Dick lives in Connecticut. As a kid, he visited Port Rowan (and nearby Port Dover) and took pictures of the trains that called there. He’s been kind enough to share some photos with me, which will help greatly in my layout-building effort.

Today’s treat from Dick is this colour photo of the Port Rowan station. Dick took this in the summer of 1965 and it’s obvious that the train no longer calls here. (Thanks, Dick, for allowing me to share this on my blog.)
Port Rowan station - 1965 - Dick Otto photo PortRowan-DO-1.jpg

This is the track side of the station. As can be seen on the railway’s plan of the yard, the structure is L-shaped with a small outbuilding in the L.
 photo PortRowan-Plot-Web_zpsli8hidhh.jpg

It may be hard to see online but there are a few dimensions on the drawing that help size the station. The short leg of the L is 59 feet long, while the width of the building is about 22 feet. Based on these measurements, I estimate the track side of the structure at about 80 feet.

There are several first-hand accounts from people who remember the station in Down By The Bay, a history of Long Point and Port Rowan published in 2000.

One contributor to that book, Lynn Cairns, is the grand-daughter of WG Livingston, the station agent in Port Rowan until 1935. Her description of the station includes the agent’s office in the bay window, a waiting room and baggage area, and a freight room. A door led from the agent’s office into the living quarters, which included a combined living/dining room and a parlour. Cairns describes the station as…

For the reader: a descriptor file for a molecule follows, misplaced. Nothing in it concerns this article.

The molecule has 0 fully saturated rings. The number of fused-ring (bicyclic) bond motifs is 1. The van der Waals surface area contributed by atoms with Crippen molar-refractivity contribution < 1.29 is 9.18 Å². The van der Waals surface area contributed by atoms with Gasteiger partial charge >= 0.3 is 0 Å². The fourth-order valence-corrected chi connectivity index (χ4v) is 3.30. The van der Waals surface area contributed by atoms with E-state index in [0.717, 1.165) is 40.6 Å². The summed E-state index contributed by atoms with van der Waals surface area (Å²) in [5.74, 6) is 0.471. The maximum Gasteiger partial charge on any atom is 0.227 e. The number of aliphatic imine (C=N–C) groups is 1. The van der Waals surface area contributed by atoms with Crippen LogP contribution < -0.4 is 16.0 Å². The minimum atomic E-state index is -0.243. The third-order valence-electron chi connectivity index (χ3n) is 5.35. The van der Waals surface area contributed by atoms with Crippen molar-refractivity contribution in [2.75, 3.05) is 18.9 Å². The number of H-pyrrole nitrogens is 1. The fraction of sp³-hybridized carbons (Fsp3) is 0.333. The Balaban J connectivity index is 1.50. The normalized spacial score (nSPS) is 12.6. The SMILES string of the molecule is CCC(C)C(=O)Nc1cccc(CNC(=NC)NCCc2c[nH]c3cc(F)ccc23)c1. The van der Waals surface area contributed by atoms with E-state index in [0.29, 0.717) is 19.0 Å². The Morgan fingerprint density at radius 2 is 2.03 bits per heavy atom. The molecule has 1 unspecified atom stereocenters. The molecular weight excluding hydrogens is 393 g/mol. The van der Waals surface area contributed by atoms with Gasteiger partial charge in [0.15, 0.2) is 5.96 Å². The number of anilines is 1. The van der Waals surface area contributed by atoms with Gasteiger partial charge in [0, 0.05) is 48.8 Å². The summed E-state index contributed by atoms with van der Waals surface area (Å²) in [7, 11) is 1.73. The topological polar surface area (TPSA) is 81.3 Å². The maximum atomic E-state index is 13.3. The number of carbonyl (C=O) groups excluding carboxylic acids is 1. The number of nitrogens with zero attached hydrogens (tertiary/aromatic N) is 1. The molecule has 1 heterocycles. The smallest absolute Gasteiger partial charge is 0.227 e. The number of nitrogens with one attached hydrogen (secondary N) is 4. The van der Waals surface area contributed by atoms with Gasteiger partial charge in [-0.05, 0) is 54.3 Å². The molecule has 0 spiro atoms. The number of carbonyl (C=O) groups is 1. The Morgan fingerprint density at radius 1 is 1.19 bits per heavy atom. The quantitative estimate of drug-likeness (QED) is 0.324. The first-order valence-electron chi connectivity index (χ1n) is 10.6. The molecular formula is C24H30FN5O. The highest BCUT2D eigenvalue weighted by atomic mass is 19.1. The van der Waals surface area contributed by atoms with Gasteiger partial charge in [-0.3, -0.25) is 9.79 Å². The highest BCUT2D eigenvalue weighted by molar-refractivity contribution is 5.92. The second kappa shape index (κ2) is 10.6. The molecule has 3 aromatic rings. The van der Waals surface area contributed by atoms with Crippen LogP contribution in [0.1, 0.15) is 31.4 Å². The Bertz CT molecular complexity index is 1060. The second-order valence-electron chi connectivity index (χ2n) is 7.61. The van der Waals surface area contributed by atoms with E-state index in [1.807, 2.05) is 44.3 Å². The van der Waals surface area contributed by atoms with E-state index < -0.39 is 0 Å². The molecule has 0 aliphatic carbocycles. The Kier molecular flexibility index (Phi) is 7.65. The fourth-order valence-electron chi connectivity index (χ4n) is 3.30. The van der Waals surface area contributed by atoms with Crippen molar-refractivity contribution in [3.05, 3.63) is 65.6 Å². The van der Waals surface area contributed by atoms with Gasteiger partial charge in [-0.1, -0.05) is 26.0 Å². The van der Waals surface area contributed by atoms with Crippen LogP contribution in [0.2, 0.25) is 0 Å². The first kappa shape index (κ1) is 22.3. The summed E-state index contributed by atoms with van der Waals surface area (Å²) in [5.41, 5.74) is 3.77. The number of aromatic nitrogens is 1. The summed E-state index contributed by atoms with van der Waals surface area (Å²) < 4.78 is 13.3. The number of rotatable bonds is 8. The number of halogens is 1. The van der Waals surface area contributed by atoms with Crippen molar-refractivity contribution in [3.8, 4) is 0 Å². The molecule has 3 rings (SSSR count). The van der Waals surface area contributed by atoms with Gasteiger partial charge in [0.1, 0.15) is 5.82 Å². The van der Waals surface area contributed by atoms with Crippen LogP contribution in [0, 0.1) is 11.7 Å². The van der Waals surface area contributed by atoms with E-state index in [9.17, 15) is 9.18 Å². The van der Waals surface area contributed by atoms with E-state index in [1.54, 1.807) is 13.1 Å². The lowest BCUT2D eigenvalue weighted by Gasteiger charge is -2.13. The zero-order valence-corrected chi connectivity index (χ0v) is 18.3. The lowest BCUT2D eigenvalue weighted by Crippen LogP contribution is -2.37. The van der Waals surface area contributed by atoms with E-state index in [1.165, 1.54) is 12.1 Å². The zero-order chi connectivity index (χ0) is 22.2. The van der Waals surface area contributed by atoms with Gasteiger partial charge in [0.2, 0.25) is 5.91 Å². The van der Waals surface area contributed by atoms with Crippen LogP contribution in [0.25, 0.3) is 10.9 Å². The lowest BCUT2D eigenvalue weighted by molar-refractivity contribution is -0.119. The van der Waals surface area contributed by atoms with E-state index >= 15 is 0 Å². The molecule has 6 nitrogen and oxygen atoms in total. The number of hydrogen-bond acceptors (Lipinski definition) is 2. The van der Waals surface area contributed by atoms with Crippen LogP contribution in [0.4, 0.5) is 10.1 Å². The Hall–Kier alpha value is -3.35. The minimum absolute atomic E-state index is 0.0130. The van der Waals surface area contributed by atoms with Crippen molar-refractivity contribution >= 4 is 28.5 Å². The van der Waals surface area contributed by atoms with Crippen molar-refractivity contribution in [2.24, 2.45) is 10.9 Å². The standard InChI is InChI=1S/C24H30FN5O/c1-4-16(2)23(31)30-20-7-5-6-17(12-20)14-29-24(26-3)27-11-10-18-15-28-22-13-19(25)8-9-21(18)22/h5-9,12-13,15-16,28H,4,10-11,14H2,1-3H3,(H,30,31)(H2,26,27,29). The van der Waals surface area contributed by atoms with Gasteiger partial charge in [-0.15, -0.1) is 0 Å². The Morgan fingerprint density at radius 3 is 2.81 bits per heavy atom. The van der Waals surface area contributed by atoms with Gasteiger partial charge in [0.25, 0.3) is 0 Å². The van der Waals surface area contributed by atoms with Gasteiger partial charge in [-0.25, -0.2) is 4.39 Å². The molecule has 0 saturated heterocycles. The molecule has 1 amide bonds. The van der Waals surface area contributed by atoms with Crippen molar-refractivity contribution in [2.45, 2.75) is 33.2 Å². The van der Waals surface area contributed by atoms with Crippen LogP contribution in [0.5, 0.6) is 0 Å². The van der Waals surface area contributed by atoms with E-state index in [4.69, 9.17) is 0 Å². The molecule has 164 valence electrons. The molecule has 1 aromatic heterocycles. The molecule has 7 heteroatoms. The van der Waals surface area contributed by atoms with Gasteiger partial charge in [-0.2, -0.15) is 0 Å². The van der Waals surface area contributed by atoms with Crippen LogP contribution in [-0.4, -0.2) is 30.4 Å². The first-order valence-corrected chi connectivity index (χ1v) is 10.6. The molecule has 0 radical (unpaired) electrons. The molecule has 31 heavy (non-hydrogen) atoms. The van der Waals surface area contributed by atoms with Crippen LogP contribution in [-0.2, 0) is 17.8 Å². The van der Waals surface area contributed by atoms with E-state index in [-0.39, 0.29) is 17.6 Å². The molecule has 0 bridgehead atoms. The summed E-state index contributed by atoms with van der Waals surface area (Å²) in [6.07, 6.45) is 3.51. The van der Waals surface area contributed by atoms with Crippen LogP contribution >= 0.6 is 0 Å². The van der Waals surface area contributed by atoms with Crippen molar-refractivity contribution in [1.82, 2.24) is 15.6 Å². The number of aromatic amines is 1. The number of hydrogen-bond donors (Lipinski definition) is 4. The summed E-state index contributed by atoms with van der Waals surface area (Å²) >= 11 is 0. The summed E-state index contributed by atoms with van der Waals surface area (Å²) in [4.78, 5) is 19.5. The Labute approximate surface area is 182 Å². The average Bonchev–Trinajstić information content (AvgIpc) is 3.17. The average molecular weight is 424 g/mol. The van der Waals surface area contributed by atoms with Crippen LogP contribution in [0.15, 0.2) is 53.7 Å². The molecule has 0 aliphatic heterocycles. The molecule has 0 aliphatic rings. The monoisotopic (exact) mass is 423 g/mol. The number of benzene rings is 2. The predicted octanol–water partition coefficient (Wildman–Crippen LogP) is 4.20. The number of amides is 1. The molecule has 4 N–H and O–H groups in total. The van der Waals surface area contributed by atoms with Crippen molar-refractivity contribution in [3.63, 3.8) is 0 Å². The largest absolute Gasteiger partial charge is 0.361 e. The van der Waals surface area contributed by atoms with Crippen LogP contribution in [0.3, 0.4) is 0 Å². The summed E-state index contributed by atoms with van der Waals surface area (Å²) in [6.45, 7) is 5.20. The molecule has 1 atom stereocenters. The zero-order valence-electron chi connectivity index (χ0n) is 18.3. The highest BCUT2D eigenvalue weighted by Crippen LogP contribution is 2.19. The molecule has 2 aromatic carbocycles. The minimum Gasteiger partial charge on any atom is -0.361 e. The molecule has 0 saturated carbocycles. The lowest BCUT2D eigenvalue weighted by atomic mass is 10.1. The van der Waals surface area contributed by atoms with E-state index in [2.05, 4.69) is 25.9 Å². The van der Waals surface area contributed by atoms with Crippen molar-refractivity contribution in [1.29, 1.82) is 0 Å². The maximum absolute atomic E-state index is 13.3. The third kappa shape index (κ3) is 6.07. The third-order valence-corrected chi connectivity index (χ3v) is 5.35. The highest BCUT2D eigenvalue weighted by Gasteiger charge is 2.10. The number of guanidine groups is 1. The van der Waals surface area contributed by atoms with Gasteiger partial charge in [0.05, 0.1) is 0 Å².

… a gloomy building, dark walls and lit only by kerosene lamps as there was no electricity, also no indoor plumbing.

Gloomy building or not, it will be an impressive model.

Congrats to the S Scale Workshop

One of the people responsible for my decision to switch to S scale is Jim Martin, my co-host on The Model Railway Show podcast.

Hanging around with Jim and other members of the S Scale Workshop exposed me to what can be done in 1:64. And I talked with Jim a lot before deciding to make the switch.

Jim’s enthusiasm for S and his modest yet positive approach to the hobby is infectious, and he spent a lot of time answering my questions and putting my mind at ease about jumping into what is, let’s face it, a niche scale.

Jim and other members of the S Scale Workshop are too modest to sing their own praises – so I will.

Three members of this group – Jim, Andy Malette of MLW Services, and Pete Moffett, who among other things, is a founder and director of the Canadian Association of Railway Modellers – took portions of the Workshop’s exhibition layout to TrainFest in Milwaukee this past weekend. And they brought home the “Best in Show – Layout” award.

Given that this annual show, now in its 40th year, covers some 200,000 square feet and featured more than 60 layouts, that’s quite an accomplishment. Well done, guys!

(As an aside, I think it’s interesting that so many of the talented members of the Workshop are so active in giving back to the hobby – as podcasters/authors, manufacturers, volunteers in hobby organizations, and so on.)